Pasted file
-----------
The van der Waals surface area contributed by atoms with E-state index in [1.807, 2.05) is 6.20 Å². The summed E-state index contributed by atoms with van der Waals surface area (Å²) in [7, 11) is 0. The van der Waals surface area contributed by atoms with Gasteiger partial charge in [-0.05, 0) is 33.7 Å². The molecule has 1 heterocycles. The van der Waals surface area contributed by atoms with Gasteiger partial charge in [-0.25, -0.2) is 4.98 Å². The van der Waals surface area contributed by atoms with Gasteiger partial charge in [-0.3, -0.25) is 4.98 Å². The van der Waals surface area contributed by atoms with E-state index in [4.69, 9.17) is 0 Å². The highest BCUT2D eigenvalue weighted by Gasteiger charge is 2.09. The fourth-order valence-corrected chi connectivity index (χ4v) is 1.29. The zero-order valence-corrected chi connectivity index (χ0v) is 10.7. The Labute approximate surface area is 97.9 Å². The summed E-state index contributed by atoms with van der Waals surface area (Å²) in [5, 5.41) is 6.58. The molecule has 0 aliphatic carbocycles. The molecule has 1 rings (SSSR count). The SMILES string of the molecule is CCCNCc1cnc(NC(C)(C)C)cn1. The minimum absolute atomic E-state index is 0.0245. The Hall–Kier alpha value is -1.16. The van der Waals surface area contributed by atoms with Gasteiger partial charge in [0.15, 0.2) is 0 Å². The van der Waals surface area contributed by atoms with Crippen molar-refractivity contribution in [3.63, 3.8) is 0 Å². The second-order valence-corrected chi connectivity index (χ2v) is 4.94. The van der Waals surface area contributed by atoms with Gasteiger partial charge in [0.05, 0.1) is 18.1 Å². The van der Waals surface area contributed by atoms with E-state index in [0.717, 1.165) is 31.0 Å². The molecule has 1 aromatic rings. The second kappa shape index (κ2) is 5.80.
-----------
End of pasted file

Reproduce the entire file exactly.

The van der Waals surface area contributed by atoms with E-state index in [1.807, 2.05) is 6.20 Å². The summed E-state index contributed by atoms with van der Waals surface area (Å²) in [7, 11) is 0. The van der Waals surface area contributed by atoms with Gasteiger partial charge in [-0.05, 0) is 33.7 Å². The molecule has 1 heterocycles. The van der Waals surface area contributed by atoms with Gasteiger partial charge in [-0.25, -0.2) is 4.98 Å². The van der Waals surface area contributed by atoms with Gasteiger partial charge in [-0.3, -0.25) is 4.98 Å². The van der Waals surface area contributed by atoms with E-state index in [4.69, 9.17) is 0 Å². The highest BCUT2D eigenvalue weighted by Gasteiger charge is 2.09. The fourth-order valence-corrected chi connectivity index (χ4v) is 1.29. The zero-order valence-corrected chi connectivity index (χ0v) is 10.7. The Labute approximate surface area is 97.9 Å². The summed E-state index contributed by atoms with van der Waals surface area (Å²) in [5, 5.41) is 6.58. The molecule has 0 aliphatic carbocycles. The molecule has 1 rings (SSSR count). The SMILES string of the molecule is CCCNCc1cnc(NC(C)(C)C)cn1. The minimum absolute atomic E-state index is 0.0245. The Hall–Kier alpha value is -1.16. The van der Waals surface area contributed by atoms with Gasteiger partial charge in [0.15, 0.2) is 0 Å². The van der Waals surface area contributed by atoms with Crippen molar-refractivity contribution in [3.63, 3.8) is 0 Å². The second-order valence-corrected chi connectivity index (χ2v) is 4.94. The van der Waals surface area contributed by atoms with Gasteiger partial charge in [0.05, 0.1) is 18.1 Å². The van der Waals surface area contributed by atoms with E-state index in [0.717, 1.165) is 31.0 Å². The molecule has 1 aromatic rings. The second kappa shape index (κ2) is 5.80.